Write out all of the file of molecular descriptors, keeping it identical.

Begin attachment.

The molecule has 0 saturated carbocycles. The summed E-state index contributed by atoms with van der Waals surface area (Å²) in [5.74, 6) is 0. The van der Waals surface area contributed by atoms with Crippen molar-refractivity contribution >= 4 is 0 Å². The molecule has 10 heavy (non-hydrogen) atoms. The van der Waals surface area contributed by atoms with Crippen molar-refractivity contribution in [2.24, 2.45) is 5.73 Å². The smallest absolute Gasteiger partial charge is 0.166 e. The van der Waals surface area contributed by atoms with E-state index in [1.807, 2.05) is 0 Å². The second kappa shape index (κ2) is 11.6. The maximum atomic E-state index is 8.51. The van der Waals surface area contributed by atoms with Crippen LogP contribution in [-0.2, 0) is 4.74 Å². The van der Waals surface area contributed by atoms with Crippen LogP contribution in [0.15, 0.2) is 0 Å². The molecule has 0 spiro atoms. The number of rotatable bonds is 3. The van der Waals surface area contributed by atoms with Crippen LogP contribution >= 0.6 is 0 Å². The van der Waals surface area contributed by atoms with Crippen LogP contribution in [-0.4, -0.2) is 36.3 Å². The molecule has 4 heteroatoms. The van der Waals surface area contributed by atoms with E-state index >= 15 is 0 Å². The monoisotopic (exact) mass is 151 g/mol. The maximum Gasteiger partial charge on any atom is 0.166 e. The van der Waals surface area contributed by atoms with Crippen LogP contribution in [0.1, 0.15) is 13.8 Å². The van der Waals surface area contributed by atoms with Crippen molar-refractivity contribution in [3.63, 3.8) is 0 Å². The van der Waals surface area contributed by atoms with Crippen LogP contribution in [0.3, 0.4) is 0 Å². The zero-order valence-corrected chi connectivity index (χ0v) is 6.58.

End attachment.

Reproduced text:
The molecule has 0 saturated carbocycles. The summed E-state index contributed by atoms with van der Waals surface area (Å²) in [5.74, 6) is 0. The van der Waals surface area contributed by atoms with Crippen molar-refractivity contribution >= 4 is 0 Å². The molecule has 10 heavy (non-hydrogen) atoms. The van der Waals surface area contributed by atoms with Crippen molar-refractivity contribution in [2.24, 2.45) is 5.73 Å². The smallest absolute Gasteiger partial charge is 0.166 e. The van der Waals surface area contributed by atoms with E-state index in [1.807, 2.05) is 0 Å². The second kappa shape index (κ2) is 11.6. The maximum atomic E-state index is 8.51. The van der Waals surface area contributed by atoms with Crippen LogP contribution in [-0.2, 0) is 4.74 Å². The van der Waals surface area contributed by atoms with Crippen LogP contribution in [0.15, 0.2) is 0 Å². The molecule has 0 spiro atoms. The number of rotatable bonds is 3. The van der Waals surface area contributed by atoms with Crippen LogP contribution >= 0.6 is 0 Å². The van der Waals surface area contributed by atoms with Crippen LogP contribution in [-0.4, -0.2) is 36.3 Å². The molecule has 4 heteroatoms. The van der Waals surface area contributed by atoms with E-state index >= 15 is 0 Å². The monoisotopic (exact) mass is 151 g/mol. The maximum Gasteiger partial charge on any atom is 0.166 e. The van der Waals surface area contributed by atoms with Crippen LogP contribution in [0.1, 0.15) is 13.8 Å². The van der Waals surface area contributed by atoms with Crippen molar-refractivity contribution in [3.63, 3.8) is 0 Å². The van der Waals surface area contributed by atoms with Crippen LogP contribution in [0.3, 0.4) is 0 Å². The zero-order valence-corrected chi connectivity index (χ0v) is 6.58.